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In a Badger Way: A Honey Badger Shifter Romance

In a Badger Way: A Honey Badger Shifter Romance

by Shelly Laurenston


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“Hot and humorous.” —USAToday.com
Petite, kind, brilliant, and young, Stevie is nothing like the usual women bodyguard Shen Li is interested in. Even more surprising, the youngest of the lethal, ball-busting, and beautiful MacKilligan sisters is terrified of bears. But she’s not terrified of pandas. She loves pandas.
Which means that whether Shen wants her to or not, she simply won’t stop cuddling him. He isn’t some stuffed Giant Panda, ya know! He is a Giant Panda shifter. He deserves respect and personal space. Something that little hybrid is completely ignoring.
But Stevie has a way of finding trouble. Like going undercover to take down a scientist experimenting on other shifters. For what, Shen doesn’t want to know, but they’d better find out. And fast. Stevie might be the least violent of the honey badger sisters, but she’s the most dangerous to Shen’s peace of mind. Because she has absolutely no idea how much trouble they’re in . . . or just how damn adorable she is.

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Product Details

ISBN-13: 9781496714374
Publisher: Kensington
Publication date: 03/26/2019
Series: Honey Badger Chronicles Series , #2
Pages: 416
Sales rank: 450,244
Product dimensions: 5.50(w) x 8.20(h) x 1.13(d)

About the Author

Shelly Laurenston is the New York Times and USA Today bestselling author of the Pride, Call of Crows, and The Honey Badger Chronicles, as well as winner of the RT Book Reviews Readers' Choice Award for her 2016 novel, The Undoing. When she’s not writing about sexy wolf, honey badger, lion, and other fang-filled predators, she's writing about sexy dragons as G.A. Aiken, the acclaimed and bestselling author of the Dragon Kin series. Originally from Long Island, she now lives on the West Coast and spends most of her time writing and making sure her rescued Pit bull doesn’t love everyone into a coma.  Please visit her online at www.ShellyLaurenston.com.

Read an Excerpt


Thirteen years later ...

Doreen thought she was dreaming. Thought it was all imaginary. Something sad and twisted in her subconscious. But when she turned over ...

The small but powerfully built woman was straddling her elderly husband, her knees pinning his arms to the bed, a pillow over his face. Her husband, Peter MacKilligan, was struggling with all his might to dislodge the woman who was on top of him. But nothing he did worked.

Her husband was old. Nearly eighty-five. But his body didn't show his true age. He looked like he was still in his fifties. He was strong. Still boxed, lifted weights, swam every day in their indoor pool. He'd always told her it was genetic. "The men in my family are all like that," he'd say.

And yet ... he couldn't get this woman off him.

Doreen turned and reached for her cell phone, but that's when the woman spoke.

"I wouldn't if I were you," she said. She had an accent. Sounded like her husband's half-siblings from Scotland.

Doreen looked at the woman over her shoulder. She was still on top of Pete. Still pinning him to the bed. Still smothering him with a pillow.

"Here's the thing, luv," the woman calmly explained in the midst of killing a man. She even had a smile. A large, bright smile. "You can call for help. Use your phone. Or just scream for one of Pete's boys. And help will come. I'll run, of course. They won't catch me. I'm fast, ya see. I'll be gone and you'll have stopped this. How proud you'll be. But then ... one night ... when everyone's forgotten about you, I'll be back."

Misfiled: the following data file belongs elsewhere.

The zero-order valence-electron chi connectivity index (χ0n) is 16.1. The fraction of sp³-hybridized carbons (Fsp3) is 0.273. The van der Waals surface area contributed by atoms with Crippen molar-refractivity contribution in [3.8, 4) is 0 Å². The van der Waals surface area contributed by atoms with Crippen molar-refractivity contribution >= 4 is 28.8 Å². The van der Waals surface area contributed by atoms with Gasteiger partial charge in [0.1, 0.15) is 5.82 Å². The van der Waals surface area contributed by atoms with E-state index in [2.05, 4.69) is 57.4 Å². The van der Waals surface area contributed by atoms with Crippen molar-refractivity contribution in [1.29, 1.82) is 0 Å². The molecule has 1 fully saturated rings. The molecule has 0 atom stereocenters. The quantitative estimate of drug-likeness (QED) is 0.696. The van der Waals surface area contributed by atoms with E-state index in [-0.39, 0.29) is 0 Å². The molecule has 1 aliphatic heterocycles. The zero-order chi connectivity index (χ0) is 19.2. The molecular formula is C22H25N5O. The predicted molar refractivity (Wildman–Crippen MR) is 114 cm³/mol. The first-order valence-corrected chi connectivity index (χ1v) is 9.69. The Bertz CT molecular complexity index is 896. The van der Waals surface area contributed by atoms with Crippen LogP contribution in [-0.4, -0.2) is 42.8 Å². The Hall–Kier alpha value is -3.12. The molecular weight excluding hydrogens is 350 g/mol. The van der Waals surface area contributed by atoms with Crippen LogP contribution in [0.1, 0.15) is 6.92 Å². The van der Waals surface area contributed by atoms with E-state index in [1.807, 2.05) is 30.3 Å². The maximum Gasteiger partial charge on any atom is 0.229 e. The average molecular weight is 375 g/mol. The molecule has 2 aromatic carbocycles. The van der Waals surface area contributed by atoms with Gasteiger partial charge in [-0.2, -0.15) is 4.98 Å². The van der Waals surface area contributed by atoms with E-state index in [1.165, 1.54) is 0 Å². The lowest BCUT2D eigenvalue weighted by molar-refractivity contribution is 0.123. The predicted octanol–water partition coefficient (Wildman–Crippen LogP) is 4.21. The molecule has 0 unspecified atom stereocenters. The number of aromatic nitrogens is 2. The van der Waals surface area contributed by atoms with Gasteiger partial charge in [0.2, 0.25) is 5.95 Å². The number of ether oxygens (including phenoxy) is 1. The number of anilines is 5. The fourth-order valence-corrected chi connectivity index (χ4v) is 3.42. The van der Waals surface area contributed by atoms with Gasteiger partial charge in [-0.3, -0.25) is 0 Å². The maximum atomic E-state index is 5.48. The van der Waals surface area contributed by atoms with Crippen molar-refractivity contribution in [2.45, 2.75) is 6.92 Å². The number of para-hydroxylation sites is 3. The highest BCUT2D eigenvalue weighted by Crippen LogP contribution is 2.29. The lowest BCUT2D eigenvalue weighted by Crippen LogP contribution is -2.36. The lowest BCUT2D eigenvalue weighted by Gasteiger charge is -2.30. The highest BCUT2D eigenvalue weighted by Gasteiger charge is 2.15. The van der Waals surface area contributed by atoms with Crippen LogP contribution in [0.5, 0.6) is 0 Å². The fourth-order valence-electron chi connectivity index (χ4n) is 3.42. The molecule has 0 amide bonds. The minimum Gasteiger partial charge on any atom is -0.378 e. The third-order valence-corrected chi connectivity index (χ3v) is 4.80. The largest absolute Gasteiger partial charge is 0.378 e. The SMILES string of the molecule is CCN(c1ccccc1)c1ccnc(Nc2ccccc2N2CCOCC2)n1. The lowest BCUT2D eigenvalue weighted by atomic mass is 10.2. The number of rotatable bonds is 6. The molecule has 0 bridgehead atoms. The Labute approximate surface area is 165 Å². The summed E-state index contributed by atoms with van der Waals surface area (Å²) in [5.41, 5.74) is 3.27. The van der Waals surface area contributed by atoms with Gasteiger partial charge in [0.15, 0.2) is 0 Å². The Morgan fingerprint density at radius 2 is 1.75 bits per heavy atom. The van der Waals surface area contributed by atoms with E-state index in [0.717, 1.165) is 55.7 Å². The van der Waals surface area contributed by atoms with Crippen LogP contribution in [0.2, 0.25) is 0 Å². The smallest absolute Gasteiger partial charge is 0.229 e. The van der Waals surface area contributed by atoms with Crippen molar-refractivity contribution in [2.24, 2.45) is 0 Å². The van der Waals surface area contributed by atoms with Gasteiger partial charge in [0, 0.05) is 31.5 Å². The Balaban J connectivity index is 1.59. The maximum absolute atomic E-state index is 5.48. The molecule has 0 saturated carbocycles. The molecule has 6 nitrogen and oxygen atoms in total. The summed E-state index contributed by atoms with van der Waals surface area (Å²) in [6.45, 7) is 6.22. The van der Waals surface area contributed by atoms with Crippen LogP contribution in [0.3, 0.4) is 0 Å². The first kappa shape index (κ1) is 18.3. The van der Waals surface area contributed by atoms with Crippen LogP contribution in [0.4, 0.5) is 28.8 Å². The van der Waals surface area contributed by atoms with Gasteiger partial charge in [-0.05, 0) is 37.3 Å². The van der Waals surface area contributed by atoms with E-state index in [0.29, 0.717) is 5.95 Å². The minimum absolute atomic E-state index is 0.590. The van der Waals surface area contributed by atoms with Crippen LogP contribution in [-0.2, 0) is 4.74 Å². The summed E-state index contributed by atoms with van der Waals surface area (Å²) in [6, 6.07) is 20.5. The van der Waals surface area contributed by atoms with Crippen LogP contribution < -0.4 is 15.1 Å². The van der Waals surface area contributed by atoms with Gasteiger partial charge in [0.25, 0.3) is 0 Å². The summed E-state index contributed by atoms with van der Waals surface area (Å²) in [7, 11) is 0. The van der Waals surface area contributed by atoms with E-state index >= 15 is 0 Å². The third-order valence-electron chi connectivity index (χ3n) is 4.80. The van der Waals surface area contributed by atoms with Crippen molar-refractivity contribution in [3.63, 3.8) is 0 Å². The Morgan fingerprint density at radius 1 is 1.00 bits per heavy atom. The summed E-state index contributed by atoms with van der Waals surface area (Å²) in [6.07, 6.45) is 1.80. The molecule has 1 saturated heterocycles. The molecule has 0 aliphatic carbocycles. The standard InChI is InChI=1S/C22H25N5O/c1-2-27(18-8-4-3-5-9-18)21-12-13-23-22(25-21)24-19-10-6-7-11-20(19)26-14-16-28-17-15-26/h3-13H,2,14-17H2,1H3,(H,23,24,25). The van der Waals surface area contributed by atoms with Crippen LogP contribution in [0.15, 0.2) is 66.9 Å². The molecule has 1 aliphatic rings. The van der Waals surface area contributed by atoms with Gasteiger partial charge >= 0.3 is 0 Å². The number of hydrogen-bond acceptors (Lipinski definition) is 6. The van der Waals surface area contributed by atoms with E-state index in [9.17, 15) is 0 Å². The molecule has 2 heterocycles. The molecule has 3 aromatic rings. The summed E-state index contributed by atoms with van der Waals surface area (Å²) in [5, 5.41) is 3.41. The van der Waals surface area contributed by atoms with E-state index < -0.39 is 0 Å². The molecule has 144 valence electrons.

Pete's struggles slowed and, after a little longer, stopped.

Leaning back, the woman pulled away the pillow and pressed two fingers to Pete's throat. Satisfied, she slipped off him and came around their bed, sitting down next to Doreen.

Brushing her hands against each other, as if she was dusting off flour after making bread, she continued, "And when I come back, I'll peel that pretty face right from your skull. Wouldn't like that, now would ya?

"Of course not," she said, patting Doreen's knee through the bed sheet. "I'm sure you wouldn't like that at all. My Great-Uncle Pete always had an eye for the beautiful ladies. What are you? Wife number six?" She shook her head. "I never get it. You marry once, I understand. You marry twice ... sure. First one could have easily been a mistake. But after that ... you're just an idiot."

She crossed her legs, picked some lint off her jeans.

"Now," she went on, "like I said, you could scream and cry and call for help. Or, you can wisely keep your mouth shut. Wait until I'm long gone and call for one of Pete's boys. They'll think he died natural. Let them. They won't want an autopsy. MacKilligans don't like that sort of thing." She sighed, sounding disappointed. "That's why I had to do it this way, you see. I would have much preferred to put a leather strap around his throat and wring the life from him. It would have taken ages, too, but there's honor in that — for both of us. Because for our kind ... it takes a lot to kill us. But I guess you don't know much about that, huh?" She sniffed the air. "Yeah, full-human ... so you don't know about any of that. But you can count yourself lucky. You'll get a nice bit of cash from the estate and can go on and live your life as long as the Almighty allows. Won't that be nice? Rather than waking up again ... and finding me standing over you?"

Doreen forced herself to nod.

"That's a good lass." Again, she patted her knee and Doreen fought the urge to recoil. To run screaming from the room, the building ... the state.

The woman stood, stretched her back. The sound of bones cracking had Doreen cringing.

She watched the woman walk across the room to the open window she'd probably come through.

"Now don't forget," she added before slipping back out as soundlessly as she'd slipped in. "Lots of tears for his sons, and lots of 'He can't be dead. He can't be dead.' That'll impress the family. And they deserve that, don't you think?"

Then with that disturbing grin still on her face, she was out the window and out of Doreen's life.